Arts Listings

The Theater: Contra Costa Civic Theatre Stages ‘Meet Me in St. Louis’

By Ken Bullock, Special to the Planet
Friday July 06, 2007

“Clang, clang, clang went the trolley ...”—which around these parts gets confounded with cable car bells and tourist-ridden summers, just as Meet Me in St. Louis’ other big hit, “Have Yourself A Merry Little Christmas,” has led some to think of (or to list) the 1944 Vincente Minelli movie musical as a Christmas film.  

But the stage adaptation of the film musical (that rare bird), as it’s staged by Contra Costa Civic Theatre, shows it to be a comic piece of nostalgia for an older, family-oriented America, clearly a mood elevator for World War II audiences. It’s not all “family values,” though, that later, reactionary concoction. 

The family is a rather eccentric one, and the pater familias (in a fine portrayal by Kyle Johnson) is a bemused, bewildered, even exasperated one, in his efforts to further his career and fund his family’s whims and own social aspirations by relocating to New York. (When his debutantish elder daughter spurns his plans as being too crass and money-centered, he ripostes her thrust with, “and you spend it!”) 

The story follows the Smith family through the year of waiting for the International Exposition of 1904 in their hometown. The two oldest girls are also concerned with their beaux—an heir to a family fortune (Drew Fowler as Warren Sheffield) who keeps calling Rose (Angel Almeida), only to be put off, and the Boy Next Door (Chris Geritz as John Truitt) whose baseball practice seems to keep him from recognizing his fervent but carefully practiced, nonchalant admirer (Liz Caffrey as Esther, the Judy Garland role in the movie).  

As directed with care and sensitivity by Tammara Plankers (who provides a fine program note) and G. A. Klein, this is a refreshingly ensemble-based community production, with special solo and duet moments rising out of the group interactions. Besides Kyle Johnson and Jennifer Stark (Mrs. Smith), fine singers (whose duet of “Wasn’t It Fun?” is a high point), Hattie B. Mullaly (housekeeper Katie, who also cuts a stepdancing rug on “A Touch of the Irish”) and a small ensemble which appears before the curtain between scenes, most of the singing expresses mainly exuberance, which is the right motor for such a production, especially one centered on family and the ups and downs of young people and children.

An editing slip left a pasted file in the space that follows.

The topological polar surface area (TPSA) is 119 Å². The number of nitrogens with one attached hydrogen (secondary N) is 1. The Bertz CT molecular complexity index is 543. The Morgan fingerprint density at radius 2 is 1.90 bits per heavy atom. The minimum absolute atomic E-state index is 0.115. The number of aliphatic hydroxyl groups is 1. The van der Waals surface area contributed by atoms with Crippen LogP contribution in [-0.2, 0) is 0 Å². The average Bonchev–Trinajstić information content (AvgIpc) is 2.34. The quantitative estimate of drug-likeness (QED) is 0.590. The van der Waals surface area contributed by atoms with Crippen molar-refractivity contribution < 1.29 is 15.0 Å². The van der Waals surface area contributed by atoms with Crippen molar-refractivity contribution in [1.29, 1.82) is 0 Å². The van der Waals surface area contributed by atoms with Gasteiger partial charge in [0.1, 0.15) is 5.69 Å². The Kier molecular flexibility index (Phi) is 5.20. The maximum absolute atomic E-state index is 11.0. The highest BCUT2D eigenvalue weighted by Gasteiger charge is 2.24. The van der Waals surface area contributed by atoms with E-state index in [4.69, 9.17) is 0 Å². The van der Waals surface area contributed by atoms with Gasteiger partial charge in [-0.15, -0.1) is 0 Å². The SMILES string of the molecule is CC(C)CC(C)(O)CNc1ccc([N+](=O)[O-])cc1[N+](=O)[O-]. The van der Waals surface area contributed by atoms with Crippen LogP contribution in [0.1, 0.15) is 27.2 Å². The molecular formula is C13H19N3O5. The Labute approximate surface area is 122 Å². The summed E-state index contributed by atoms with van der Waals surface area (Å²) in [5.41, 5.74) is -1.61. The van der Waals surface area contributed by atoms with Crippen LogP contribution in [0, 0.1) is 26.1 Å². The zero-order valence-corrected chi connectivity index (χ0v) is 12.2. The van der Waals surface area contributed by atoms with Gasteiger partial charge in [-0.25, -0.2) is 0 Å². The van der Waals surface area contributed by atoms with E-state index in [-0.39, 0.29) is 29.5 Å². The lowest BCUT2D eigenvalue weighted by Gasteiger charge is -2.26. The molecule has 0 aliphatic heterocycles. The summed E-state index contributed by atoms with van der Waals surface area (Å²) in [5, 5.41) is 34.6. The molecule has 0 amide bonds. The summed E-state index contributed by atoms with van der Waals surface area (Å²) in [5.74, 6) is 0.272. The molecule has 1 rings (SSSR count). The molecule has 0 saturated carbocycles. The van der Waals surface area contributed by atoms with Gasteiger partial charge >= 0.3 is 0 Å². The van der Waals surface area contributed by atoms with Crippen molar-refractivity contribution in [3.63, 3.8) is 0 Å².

But the dance numbers are something else again, in particular, the whole dance party scene in Act One, comprising “Skip To My Lou,” a straw hat vaudeville number (from the same source as a song in T. S. Eliot’s ominous fragment, “Sweeney Agonistes”) “Under The Bamboo Tree,” and “The Banjo”—Derrick Silva’s choreography is engrossing and delightful, making the long scene a progressive production number. 

“Under The Bamboo Tree” is performed by Esther and her little sisters, Agnes (Sophie Gabel-Scheinbaum) and Tootie (Emma Thvedt, in the role that won little Margaret O’Brien a special miniature Oscar, the only Academy Award for the film that year). Throughout, the child actors are wonderful, showing an enthusiastic, mischievous quality that certainly fits these little mock-ingenues. 

And, as Esther, Liz Caffrey deserves a special notice for the juice she puts into the crucial role, making it better and better, until she brings off a near-perfect rendition of “Have Yourself A Merry Little Christmas” to a sleepy, forlorn Tootie, on the verge of the reluctant family’s departure East. 

Meet Me in St. Loius is a family show, by a company that declares on the cover of their program, “You Are Our Community--We Are Your Theatre.” But the production values (including Pat King’s musical direction and Malcolm Rodgers’ well thought-out and beautifully painted set design)—as well as a well-managed house and box office (Alex Ray and Holly Winter, respectively)—belie the usual stigma attached to “community theater.”  

It’s a reflection on how far Bay Area theater has come, and in what depth it’s arrived, on the level of performance. CCCT—and in particular, Louis Flynn, its founding artistic director, the irascible motorman on the trolley which clang, clang, clangs—deserves to be proud of their capability for mounting such a fine summer show for their audience. 



Presented by Contra Costa Civic Theatre at 8 p.m. Fridays and Saturdays and at 2 p.m. Sundays through Aug. 4. 524-9132.